If the old value was number 5 (which takes 8-9 bytes) and the new value will be a string (which may take at least 11 bytes), then the representation of the value in memory must be able to support both types. This often means changing a pointer at runtime from the old value to the new value, with the side effect that accessing the value directly is no longer carefree. It now needs a guarantee: if one thread read the old value 5 and another thread set it to a string, the old thread shouldn't crash. The old thread should still have access to the old value until it no longer needs it.

So if the representation of a value changes under multiple threads, the runtime system must guarantee that the old value is available until no longer needed. Guaranteeing this must run more code. Reading and writing with many threads will be slower, whereas with a single thread it will be faster.

The way to guarantee the old value is available until no longer needed is:
  1. When changing a variable on the stack, change it directly. Nothing more must be done to guarantee the old value is available until no longer needed, because the old value is never needed by other threads: on the stack there's only one thread. [2]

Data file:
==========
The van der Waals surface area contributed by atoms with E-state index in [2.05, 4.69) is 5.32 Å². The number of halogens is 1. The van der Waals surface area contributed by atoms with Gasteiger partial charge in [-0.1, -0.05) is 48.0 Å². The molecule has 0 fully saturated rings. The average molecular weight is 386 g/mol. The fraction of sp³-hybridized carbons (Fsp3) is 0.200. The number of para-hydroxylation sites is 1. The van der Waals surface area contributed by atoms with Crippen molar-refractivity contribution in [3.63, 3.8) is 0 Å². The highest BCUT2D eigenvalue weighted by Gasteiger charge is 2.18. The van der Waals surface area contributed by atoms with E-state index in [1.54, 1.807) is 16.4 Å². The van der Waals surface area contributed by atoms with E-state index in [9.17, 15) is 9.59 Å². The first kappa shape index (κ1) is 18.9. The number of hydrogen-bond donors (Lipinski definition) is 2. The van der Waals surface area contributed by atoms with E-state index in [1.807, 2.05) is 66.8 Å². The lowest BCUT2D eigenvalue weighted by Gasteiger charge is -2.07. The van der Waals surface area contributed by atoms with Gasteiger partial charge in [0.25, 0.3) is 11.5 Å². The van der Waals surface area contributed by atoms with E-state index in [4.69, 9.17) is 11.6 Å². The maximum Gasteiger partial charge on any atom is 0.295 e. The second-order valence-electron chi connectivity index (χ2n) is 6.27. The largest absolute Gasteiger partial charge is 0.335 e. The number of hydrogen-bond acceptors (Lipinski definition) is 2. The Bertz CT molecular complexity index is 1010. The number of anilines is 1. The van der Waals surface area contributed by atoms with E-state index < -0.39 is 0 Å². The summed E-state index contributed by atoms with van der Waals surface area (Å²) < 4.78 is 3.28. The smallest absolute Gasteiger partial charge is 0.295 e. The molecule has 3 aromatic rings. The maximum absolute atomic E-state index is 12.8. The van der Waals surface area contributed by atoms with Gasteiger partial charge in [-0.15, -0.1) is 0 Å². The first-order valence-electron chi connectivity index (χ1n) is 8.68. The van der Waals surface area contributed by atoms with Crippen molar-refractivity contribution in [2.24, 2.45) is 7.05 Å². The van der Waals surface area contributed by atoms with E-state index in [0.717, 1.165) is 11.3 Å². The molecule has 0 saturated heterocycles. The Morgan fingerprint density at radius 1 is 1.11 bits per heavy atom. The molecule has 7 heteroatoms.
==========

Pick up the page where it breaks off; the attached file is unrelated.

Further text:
2. When changing a variable on the heap, either restrict access to the change by forcing all threads to use the same reference to the object (eg by locking, which can be slow) or allow multiple copies of the variable (eg one per thread that used the variable).
Both ways of accessing the variable work together. Sometimes the value is accessed directly (eg on the stack), sometimes the value is copied (eg on the heap).

In programming languages, using the same reference until no longer needed is called garbage collection (GC). It keeps one copy, shared by many objects. In databases this same idea in a more general form is called multi-version concurrency control (MVCC) and optimistic concurrency control (OCC). It makes many copies, one per object. I used to think static programming languages would always outperform MVCC and OCC because static languages don't make copies of data, but now I see the real constraint isn't the typing of the language: for high concurrency, to copy is unavoidable. [3]